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Boeing Co. earnings rest on 737s, 777s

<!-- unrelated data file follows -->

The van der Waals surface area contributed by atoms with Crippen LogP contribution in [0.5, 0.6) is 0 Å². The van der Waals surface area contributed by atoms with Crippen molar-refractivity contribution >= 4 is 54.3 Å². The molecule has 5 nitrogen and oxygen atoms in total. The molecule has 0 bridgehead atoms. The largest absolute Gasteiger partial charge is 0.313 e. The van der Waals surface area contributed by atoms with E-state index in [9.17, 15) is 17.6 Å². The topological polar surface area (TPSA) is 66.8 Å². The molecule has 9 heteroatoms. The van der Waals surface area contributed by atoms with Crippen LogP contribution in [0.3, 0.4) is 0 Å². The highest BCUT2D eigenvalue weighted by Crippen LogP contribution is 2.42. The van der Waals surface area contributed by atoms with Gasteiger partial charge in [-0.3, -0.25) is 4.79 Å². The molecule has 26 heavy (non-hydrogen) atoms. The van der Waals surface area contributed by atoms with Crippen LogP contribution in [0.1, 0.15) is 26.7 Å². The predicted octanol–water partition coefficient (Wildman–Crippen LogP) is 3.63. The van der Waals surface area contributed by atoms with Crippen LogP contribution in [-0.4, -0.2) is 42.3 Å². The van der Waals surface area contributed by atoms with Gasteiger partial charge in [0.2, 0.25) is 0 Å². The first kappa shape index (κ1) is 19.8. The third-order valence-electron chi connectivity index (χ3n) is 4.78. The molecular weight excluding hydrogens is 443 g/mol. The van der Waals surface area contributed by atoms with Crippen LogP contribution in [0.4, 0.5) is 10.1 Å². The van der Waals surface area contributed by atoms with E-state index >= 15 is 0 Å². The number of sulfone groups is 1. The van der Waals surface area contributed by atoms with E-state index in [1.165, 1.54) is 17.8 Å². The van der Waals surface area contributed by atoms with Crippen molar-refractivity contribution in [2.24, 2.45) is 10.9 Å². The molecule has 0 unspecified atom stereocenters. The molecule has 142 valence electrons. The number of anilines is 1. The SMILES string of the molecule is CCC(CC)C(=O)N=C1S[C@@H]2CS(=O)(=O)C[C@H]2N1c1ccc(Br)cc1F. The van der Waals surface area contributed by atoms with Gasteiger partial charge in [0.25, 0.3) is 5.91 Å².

first_img AD Quality Auto 360p 720p 1080p Top articles1/5READ MOREOregon Ducks football players get stuck on Disney ride during Rose Bowl eventThe 787, which is to enter service in 2008 after flight testing in the second half of next year, helped the momentum with 54 orders for a total of 350 in two years. But the company turned a $692 million profit and posted a 12 percent revenue gain without it, overcoming a rare sub-par showing by its defense business. “The 787 provides reassurance for customers to see them committed to a future family of planes, but in terms of revenue it’s the 737 and the 777” that are behind the recent resurgence, said Teal Group analyst Richard Aboulafia. The 787 is just “the icing on the cake” for now, he said. The world’s No. 2 commercial jet manufacturer served evidence that last year’s banner year of 1,022 orders, while unlikely to be duplicated, was no aberration as it tries to catch rival Airbus SAS. Boeing booked 176 orders in the first three months of 2006 and has more than doubled its backlog from a year ago. “Clearly, the 787 continues to generate outstanding customer interest,” Bell said in a conference call. “Our success in the marketplace has enabled us to continue to add to our very large commercial airplane backlog, which is now grown to $132 billion.” But he stressed the ongoing success of the 737, which generated 72 of Boeing’s 98 commercial-jet deliveries and its 5,000th overall during the quarter. “We’re just enjoying the success of the 737,” Bell said. “That model is doing extremely well.” While some on Wall Street appeared disappointed that Boeing hadn’t raised its guidance, sending its share price slightly lower, there were no visible signs the company’s recovery in the commercial airplane market has run out of fuel. “The upturn looks pretty solid and consistent for the next year or two,” Aboulafia said. “Beyond that, there are certainly valid questions, certainly about the strength of the domestic market. Until then, it looks solid.” Even though per-share earnings walloped Wall Street’s expectations, Boeing shares fell 20 cents to close at $84.91 on the New York Stock Exchange, two days after reaching their latest all-time high of $87.25. The stock has doubled in two years. Commercial airplane results were buoyed by its having delivered 28 more airplanes in the quarter than a year ago, propelling revenues to $7.1 billion. After 737s, the top seller was the 777, with 17 deliveries.160Want local news?Sign up for the Localist and stay informed Something went wrong. Please try again.subscribeCongratulations! You’re all set! CHICAGO – The fuel-conserving 787 is responsible for much of the buzz surrounding Boeing Co. these days. With the new jet still in development, though, it’s a pair of 20th-century models that are quietly carrying the load for the company’s suddenly high-flying commercial-airplane business. Strong sales of the world’s most popular airplane, as Chief Financial Officer James Bell referred to the single-aisle 737, and the wide-body 777 were a key to double-digit profit and revenue gains in Boeing’s first-quarter results released Wednesday. Earnings rose a better-than-expected 29 percent, led by a 48 percent jump in commercial-airplane revenues and a 10 percent rise in operating margins at the Seattle-based unit. It was the best such gain since at least the early 1990s. last_img read more